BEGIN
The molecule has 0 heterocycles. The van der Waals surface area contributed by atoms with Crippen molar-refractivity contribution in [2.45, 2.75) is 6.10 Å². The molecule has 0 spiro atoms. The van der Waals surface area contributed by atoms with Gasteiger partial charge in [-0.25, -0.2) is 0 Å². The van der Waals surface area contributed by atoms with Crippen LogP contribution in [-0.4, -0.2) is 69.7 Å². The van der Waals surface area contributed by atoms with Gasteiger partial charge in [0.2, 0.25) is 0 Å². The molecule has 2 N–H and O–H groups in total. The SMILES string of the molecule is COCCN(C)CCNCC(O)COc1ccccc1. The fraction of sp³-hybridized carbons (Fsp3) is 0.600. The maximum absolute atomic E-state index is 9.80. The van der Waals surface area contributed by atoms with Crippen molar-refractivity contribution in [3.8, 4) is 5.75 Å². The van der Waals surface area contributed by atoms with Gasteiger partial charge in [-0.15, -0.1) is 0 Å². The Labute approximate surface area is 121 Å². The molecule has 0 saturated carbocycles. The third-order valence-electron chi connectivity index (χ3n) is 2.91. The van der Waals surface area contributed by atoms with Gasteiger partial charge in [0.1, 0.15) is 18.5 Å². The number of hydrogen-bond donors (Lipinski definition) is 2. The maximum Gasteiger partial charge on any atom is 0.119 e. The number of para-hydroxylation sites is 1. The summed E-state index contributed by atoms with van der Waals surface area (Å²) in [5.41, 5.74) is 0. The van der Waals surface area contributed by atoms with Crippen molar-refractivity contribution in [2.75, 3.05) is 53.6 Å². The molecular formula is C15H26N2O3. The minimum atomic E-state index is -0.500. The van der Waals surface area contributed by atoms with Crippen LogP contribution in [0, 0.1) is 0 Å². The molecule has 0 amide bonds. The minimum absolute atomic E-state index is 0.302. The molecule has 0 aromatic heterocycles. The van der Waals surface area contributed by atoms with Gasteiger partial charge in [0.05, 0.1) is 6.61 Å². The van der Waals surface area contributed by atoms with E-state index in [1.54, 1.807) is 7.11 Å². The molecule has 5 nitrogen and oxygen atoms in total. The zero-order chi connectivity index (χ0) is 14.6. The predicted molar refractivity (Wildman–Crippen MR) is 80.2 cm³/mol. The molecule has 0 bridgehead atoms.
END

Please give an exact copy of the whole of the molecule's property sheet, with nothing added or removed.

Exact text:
The molecule has 0 heterocycles. The van der Waals surface area contributed by atoms with Crippen molar-refractivity contribution in [2.45, 2.75) is 6.10 Å². The molecule has 0 spiro atoms. The van der Waals surface area contributed by atoms with Gasteiger partial charge in [-0.25, -0.2) is 0 Å². The van der Waals surface area contributed by atoms with Crippen LogP contribution in [-0.4, -0.2) is 69.7 Å². The van der Waals surface area contributed by atoms with Gasteiger partial charge in [0.2, 0.25) is 0 Å². The molecule has 2 N–H and O–H groups in total. The SMILES string of the molecule is COCCN(C)CCNCC(O)COc1ccccc1. The fraction of sp³-hybridized carbons (Fsp3) is 0.600. The maximum absolute atomic E-state index is 9.80. The van der Waals surface area contributed by atoms with Crippen molar-refractivity contribution in [3.8, 4) is 5.75 Å². The van der Waals surface area contributed by atoms with Gasteiger partial charge in [-0.15, -0.1) is 0 Å². The Labute approximate surface area is 121 Å². The molecule has 0 saturated carbocycles. The third-order valence-electron chi connectivity index (χ3n) is 2.91. The van der Waals surface area contributed by atoms with Gasteiger partial charge in [0.1, 0.15) is 18.5 Å². The number of hydrogen-bond donors (Lipinski definition) is 2. The maximum Gasteiger partial charge on any atom is 0.119 e. The number of para-hydroxylation sites is 1. The summed E-state index contributed by atoms with van der Waals surface area (Å²) in [5.41, 5.74) is 0. The van der Waals surface area contributed by atoms with Crippen molar-refractivity contribution in [2.75, 3.05) is 53.6 Å². The molecular formula is C15H26N2O3. The minimum atomic E-state index is -0.500. The van der Waals surface area contributed by atoms with Crippen LogP contribution in [0, 0.1) is 0 Å². The molecule has 0 amide bonds. The minimum absolute atomic E-state index is 0.302. The molecule has 0 aromatic heterocycles. The van der Waals surface area contributed by atoms with Gasteiger partial charge in [0.05, 0.1) is 6.61 Å². The van der Waals surface area contributed by atoms with E-state index in [1.54, 1.807) is 7.11 Å². The molecule has 5 nitrogen and oxygen atoms in total. The zero-order chi connectivity index (χ0) is 14.6. The predicted molar refractivity (Wildman–Crippen MR) is 80.2 cm³/mol. The molecule has 0 bridgehead atoms.